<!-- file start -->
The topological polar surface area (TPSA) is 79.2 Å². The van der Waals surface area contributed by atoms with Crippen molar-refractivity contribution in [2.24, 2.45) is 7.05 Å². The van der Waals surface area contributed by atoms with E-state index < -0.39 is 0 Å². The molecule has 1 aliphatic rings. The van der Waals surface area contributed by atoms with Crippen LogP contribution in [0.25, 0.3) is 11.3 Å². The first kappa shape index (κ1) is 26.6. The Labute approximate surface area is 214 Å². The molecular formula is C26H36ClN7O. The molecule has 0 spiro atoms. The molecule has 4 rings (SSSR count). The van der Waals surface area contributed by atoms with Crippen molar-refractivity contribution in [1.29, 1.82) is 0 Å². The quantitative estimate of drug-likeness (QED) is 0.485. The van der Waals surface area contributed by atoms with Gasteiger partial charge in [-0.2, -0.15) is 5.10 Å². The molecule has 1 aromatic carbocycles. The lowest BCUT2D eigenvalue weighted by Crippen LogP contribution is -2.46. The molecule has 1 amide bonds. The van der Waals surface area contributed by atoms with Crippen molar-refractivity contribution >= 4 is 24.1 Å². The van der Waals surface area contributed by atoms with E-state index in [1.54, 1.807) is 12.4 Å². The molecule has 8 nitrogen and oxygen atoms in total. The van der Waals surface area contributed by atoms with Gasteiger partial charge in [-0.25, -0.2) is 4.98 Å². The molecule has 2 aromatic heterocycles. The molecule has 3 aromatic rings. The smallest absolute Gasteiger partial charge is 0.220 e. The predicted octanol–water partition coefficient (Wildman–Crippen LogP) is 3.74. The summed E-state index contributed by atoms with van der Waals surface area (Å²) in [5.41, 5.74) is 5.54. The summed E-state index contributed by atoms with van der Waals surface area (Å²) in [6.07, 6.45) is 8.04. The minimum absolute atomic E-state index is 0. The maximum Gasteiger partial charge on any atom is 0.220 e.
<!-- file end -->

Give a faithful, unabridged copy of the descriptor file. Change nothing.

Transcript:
The topological polar surface area (TPSA) is 79.2 Å². The van der Waals surface area contributed by atoms with Crippen molar-refractivity contribution in [2.24, 2.45) is 7.05 Å². The van der Waals surface area contributed by atoms with E-state index < -0.39 is 0 Å². The molecule has 1 aliphatic rings. The van der Waals surface area contributed by atoms with Crippen LogP contribution in [0.25, 0.3) is 11.3 Å². The first kappa shape index (κ1) is 26.6. The Labute approximate surface area is 214 Å². The molecular formula is C26H36ClN7O. The molecule has 0 spiro atoms. The molecule has 4 rings (SSSR count). The van der Waals surface area contributed by atoms with Crippen molar-refractivity contribution in [1.29, 1.82) is 0 Å². The quantitative estimate of drug-likeness (QED) is 0.485. The van der Waals surface area contributed by atoms with Gasteiger partial charge in [-0.2, -0.15) is 5.10 Å². The molecule has 1 aromatic carbocycles. The lowest BCUT2D eigenvalue weighted by Crippen LogP contribution is -2.46. The molecule has 1 amide bonds. The van der Waals surface area contributed by atoms with Crippen molar-refractivity contribution >= 4 is 24.1 Å². The van der Waals surface area contributed by atoms with E-state index in [1.54, 1.807) is 12.4 Å². The molecule has 8 nitrogen and oxygen atoms in total. The van der Waals surface area contributed by atoms with Gasteiger partial charge in [-0.25, -0.2) is 4.98 Å². The molecule has 2 aromatic heterocycles. The molecule has 3 aromatic rings. The smallest absolute Gasteiger partial charge is 0.220 e. The predicted octanol–water partition coefficient (Wildman–Crippen LogP) is 3.74. The summed E-state index contributed by atoms with van der Waals surface area (Å²) in [5.41, 5.74) is 5.54. The summed E-state index contributed by atoms with van der Waals surface area (Å²) in [6.07, 6.45) is 8.04. The minimum absolute atomic E-state index is 0. The maximum Gasteiger partial charge on any atom is 0.220 e.